☰ Menu eFinancialCareers

Is this the end of the private equity pay model?

When KKR announced its 2008 annual results this week, it wasn’t pretty: it made a $1.2bn annual pre-tax loss, following last year’s $815m pre-tax profit.

There are signs that the dramatic decline in performance is taking its toll on pay.

In normal circumstances, private equity executives receive a base salary, a bonus, and carried interest. Carried interest normally equates to 20% of a fund’s profits above a specified hurdle rate and is dispersed between its senior executives.

However, KKR has waived carried interest and its management fee on a new fund designed to prop up its ailing investments. It also accepted reduced carry and a lower management fee on an infrastructure fund launched by earlier this year.

Private equity headhunters say the pressure on pay isn’t restricted to KKR. Returns on most existing funds are below the hurdle rate, making carry payments unlikely for the foreseeable future.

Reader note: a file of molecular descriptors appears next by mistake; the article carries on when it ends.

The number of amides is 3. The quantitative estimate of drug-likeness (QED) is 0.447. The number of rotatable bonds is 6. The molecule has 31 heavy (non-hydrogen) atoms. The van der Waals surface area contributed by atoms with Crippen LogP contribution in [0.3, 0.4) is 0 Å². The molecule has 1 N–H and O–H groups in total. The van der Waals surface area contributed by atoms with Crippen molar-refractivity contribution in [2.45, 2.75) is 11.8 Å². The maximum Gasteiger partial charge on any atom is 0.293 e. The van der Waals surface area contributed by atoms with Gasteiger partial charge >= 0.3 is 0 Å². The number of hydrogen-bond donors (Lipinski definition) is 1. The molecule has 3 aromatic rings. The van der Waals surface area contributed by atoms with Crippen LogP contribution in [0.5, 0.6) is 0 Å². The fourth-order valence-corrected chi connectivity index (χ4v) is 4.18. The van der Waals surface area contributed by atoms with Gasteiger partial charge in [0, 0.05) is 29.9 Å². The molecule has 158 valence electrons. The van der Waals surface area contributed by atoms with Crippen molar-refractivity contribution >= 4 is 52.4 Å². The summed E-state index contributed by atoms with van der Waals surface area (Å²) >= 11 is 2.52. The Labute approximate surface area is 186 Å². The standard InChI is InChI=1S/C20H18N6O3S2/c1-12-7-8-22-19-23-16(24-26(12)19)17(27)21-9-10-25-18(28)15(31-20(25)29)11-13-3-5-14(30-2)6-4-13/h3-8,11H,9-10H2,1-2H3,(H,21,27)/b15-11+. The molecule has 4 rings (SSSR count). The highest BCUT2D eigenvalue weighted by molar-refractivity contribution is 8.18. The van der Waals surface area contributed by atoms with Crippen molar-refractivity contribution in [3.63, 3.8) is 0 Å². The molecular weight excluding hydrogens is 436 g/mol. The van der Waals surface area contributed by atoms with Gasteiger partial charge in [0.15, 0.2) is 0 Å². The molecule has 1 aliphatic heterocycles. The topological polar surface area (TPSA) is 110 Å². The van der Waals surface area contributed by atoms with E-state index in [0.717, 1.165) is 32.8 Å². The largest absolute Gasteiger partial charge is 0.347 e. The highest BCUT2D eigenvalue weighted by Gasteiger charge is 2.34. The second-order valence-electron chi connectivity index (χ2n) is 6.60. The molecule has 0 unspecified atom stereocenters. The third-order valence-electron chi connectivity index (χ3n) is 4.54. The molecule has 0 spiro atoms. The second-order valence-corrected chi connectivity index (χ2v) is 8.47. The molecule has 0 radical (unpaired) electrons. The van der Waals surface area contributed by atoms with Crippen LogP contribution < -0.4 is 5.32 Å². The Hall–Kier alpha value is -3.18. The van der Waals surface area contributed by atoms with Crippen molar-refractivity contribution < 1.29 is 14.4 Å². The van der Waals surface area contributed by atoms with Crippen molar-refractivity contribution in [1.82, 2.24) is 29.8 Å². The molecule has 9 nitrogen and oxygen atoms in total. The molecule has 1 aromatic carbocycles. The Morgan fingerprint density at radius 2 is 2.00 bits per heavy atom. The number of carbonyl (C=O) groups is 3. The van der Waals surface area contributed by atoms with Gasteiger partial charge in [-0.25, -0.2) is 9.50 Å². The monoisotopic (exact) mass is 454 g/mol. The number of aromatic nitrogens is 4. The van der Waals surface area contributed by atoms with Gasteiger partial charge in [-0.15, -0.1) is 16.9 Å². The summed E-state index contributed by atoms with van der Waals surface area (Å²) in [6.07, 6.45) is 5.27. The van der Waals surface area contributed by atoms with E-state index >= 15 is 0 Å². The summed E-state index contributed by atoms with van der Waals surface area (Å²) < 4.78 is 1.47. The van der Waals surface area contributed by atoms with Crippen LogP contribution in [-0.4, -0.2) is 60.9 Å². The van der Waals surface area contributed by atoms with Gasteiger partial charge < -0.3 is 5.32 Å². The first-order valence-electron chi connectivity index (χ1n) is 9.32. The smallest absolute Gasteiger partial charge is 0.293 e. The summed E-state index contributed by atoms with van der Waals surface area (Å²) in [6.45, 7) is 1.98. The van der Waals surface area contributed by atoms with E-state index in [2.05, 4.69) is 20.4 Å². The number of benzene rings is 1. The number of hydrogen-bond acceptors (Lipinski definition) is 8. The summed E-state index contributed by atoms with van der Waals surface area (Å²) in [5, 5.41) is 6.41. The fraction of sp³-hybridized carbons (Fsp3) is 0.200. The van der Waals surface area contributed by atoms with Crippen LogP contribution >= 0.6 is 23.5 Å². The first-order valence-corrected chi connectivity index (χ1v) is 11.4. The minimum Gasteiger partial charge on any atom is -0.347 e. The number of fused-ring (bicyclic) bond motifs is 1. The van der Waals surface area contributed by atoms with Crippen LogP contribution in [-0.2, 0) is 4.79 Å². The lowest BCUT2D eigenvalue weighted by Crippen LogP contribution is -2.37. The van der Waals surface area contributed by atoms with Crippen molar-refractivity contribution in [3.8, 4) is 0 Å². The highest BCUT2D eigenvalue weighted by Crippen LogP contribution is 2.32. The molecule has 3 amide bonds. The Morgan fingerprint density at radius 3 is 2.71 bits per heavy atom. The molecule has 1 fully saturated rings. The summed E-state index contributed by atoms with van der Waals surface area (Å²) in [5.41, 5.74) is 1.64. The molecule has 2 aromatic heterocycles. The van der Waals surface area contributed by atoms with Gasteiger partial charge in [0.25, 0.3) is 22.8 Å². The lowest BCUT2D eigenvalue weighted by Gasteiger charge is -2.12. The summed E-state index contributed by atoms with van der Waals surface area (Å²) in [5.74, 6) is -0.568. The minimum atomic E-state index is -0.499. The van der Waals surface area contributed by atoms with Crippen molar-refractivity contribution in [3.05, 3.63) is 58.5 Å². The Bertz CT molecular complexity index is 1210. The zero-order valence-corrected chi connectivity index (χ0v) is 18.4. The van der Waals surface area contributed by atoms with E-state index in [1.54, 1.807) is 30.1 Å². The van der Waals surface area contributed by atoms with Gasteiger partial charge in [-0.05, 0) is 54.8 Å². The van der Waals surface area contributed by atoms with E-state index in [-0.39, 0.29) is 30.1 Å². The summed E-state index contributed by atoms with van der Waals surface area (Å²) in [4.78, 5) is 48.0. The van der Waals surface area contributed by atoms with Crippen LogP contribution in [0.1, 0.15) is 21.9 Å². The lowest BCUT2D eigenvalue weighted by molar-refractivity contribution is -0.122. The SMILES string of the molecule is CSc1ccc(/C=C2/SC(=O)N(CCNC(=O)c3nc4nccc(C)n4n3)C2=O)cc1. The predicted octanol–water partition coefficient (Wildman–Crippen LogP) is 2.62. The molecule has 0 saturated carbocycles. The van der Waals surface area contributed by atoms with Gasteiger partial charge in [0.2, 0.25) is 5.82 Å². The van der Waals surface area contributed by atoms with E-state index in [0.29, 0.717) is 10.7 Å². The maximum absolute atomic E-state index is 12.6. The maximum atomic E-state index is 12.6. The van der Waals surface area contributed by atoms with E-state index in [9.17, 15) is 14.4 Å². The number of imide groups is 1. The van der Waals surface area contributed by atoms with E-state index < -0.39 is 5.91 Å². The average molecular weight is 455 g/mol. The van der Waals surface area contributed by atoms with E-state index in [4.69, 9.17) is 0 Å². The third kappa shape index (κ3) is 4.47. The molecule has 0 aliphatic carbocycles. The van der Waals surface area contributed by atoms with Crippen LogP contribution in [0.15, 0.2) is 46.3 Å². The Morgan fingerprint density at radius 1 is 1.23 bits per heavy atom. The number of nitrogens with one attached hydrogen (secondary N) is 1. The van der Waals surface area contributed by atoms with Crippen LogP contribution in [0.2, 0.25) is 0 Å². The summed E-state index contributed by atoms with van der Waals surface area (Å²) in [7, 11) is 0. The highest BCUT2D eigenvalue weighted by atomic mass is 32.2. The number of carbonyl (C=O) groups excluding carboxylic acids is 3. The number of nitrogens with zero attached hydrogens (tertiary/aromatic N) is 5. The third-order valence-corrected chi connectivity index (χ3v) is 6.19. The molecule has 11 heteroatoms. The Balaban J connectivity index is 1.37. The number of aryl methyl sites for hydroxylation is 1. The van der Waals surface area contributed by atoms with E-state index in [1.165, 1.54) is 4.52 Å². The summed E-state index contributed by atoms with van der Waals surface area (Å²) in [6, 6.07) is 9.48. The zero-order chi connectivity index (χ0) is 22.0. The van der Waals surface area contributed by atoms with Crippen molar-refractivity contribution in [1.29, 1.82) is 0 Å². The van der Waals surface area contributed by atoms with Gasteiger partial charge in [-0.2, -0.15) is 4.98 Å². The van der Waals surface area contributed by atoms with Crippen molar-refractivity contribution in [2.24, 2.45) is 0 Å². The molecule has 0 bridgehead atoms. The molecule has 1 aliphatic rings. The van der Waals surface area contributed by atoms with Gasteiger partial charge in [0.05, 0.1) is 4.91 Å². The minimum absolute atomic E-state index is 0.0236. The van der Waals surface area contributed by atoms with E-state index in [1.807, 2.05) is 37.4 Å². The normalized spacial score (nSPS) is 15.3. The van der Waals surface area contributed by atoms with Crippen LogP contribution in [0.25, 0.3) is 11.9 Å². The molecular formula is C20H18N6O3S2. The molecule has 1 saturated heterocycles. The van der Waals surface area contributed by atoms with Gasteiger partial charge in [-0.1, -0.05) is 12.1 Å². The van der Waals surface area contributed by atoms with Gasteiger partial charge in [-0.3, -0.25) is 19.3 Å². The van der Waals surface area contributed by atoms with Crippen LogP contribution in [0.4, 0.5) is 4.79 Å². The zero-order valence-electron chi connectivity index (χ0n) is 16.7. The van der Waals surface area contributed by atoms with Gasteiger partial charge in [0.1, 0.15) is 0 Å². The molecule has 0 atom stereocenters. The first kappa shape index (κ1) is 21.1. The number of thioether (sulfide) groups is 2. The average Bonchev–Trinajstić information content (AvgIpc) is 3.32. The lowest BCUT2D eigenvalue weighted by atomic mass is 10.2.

“Almost all funds are underwater at this point. People are not getting much, if any, carried interest and there is no immediate known timescale for that scheme of remuneration to work again,” says the head of one private equity-focused search firm.

As a result, David Howell, managing director of EM Financial Services, says private equity pay is being re-configured. “Now that capital gains tax has increased to 18% it’s no longer as tax efficient as it was. Funds are following banks and increasing basic salaries or going for a slightly larger bonus.”

Howell says a post-MBA level associate in a private equity fund can expect a salary of 80-90k, plus an equivalent bonus. But other headhunters say this is too optimistic and that associate salaries are more likely to be 55-65k, plus comparable bonus.

If poor performance is squeezing carried interest payments, pressure for lower management fees may yet put a stop to increases in base and bonuses. John Moulton, managing partner of Alchemy, says management fees on large funds have been “unnecessarily high” at 2%. ”

“For large funds over 1bn, 1% is generous. Alchemy has an annual budgeted fee which has worked out at 90bps and we have adequate lifestyles,” he says.

Comments (4)

Comments
  1. Is the end the new Goldman Sachs?

    World’s Funniest Joke Reply
     
  2. Is the private equity model the new Goldman Sachs?

  3. Is John Moulton the new Jon Moulton?

  4. Is Sarah Butcher the new Goldman Sachs?

    Sarah Butcher fan Reply
     

The comment is under moderation. It will appear shortly.

React

Screen Name

Email

Consult our community guidelines here